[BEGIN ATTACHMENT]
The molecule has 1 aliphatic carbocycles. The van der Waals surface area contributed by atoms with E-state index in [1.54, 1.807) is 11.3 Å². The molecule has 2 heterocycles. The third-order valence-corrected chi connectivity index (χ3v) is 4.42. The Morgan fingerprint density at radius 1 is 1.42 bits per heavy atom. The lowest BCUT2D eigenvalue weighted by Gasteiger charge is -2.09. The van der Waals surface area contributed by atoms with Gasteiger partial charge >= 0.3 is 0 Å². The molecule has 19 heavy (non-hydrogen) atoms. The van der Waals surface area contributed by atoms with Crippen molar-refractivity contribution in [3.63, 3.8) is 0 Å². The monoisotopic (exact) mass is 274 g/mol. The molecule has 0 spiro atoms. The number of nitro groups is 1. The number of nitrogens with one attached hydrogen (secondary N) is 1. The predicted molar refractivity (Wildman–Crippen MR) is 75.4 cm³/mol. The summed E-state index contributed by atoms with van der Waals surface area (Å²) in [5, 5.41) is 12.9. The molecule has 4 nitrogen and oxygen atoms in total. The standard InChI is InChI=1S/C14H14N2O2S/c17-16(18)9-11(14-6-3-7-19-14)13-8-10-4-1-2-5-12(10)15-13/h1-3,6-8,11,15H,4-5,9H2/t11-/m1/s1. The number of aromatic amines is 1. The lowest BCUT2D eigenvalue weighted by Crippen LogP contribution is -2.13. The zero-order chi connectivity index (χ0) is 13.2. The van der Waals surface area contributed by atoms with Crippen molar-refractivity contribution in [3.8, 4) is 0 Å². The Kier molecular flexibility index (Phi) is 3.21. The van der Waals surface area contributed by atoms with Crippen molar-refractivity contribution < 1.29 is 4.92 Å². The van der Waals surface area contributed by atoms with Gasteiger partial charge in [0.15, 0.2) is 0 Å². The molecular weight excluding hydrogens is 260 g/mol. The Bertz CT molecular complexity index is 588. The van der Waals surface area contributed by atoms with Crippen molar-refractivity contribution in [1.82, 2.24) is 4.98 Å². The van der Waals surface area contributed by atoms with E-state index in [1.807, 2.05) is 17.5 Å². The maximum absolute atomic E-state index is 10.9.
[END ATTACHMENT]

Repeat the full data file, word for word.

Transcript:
The molecule has 1 aliphatic carbocycles. The van der Waals surface area contributed by atoms with E-state index in [1.54, 1.807) is 11.3 Å². The molecule has 2 heterocycles. The third-order valence-corrected chi connectivity index (χ3v) is 4.42. The Morgan fingerprint density at radius 1 is 1.42 bits per heavy atom. The lowest BCUT2D eigenvalue weighted by Gasteiger charge is -2.09. The van der Waals surface area contributed by atoms with Gasteiger partial charge >= 0.3 is 0 Å². The molecule has 19 heavy (non-hydrogen) atoms. The van der Waals surface area contributed by atoms with Crippen molar-refractivity contribution in [3.63, 3.8) is 0 Å². The monoisotopic (exact) mass is 274 g/mol. The molecule has 0 spiro atoms. The number of nitro groups is 1. The number of nitrogens with one attached hydrogen (secondary N) is 1. The predicted molar refractivity (Wildman–Crippen MR) is 75.4 cm³/mol. The summed E-state index contributed by atoms with van der Waals surface area (Å²) in [5, 5.41) is 12.9. The molecule has 4 nitrogen and oxygen atoms in total. The standard InChI is InChI=1S/C14H14N2O2S/c17-16(18)9-11(14-6-3-7-19-14)13-8-10-4-1-2-5-12(10)15-13/h1-3,6-8,11,15H,4-5,9H2/t11-/m1/s1. The number of aromatic amines is 1. The lowest BCUT2D eigenvalue weighted by Crippen LogP contribution is -2.13. The zero-order chi connectivity index (χ0) is 13.2. The van der Waals surface area contributed by atoms with Crippen molar-refractivity contribution in [3.8, 4) is 0 Å². The Kier molecular flexibility index (Phi) is 3.21. The van der Waals surface area contributed by atoms with Crippen molar-refractivity contribution < 1.29 is 4.92 Å². The van der Waals surface area contributed by atoms with Gasteiger partial charge in [0.15, 0.2) is 0 Å². The molecular weight excluding hydrogens is 260 g/mol. The Bertz CT molecular complexity index is 588. The van der Waals surface area contributed by atoms with Crippen molar-refractivity contribution in [1.82, 2.24) is 4.98 Å². The van der Waals surface area contributed by atoms with E-state index in [1.807, 2.05) is 17.5 Å². The maximum absolute atomic E-state index is 10.9.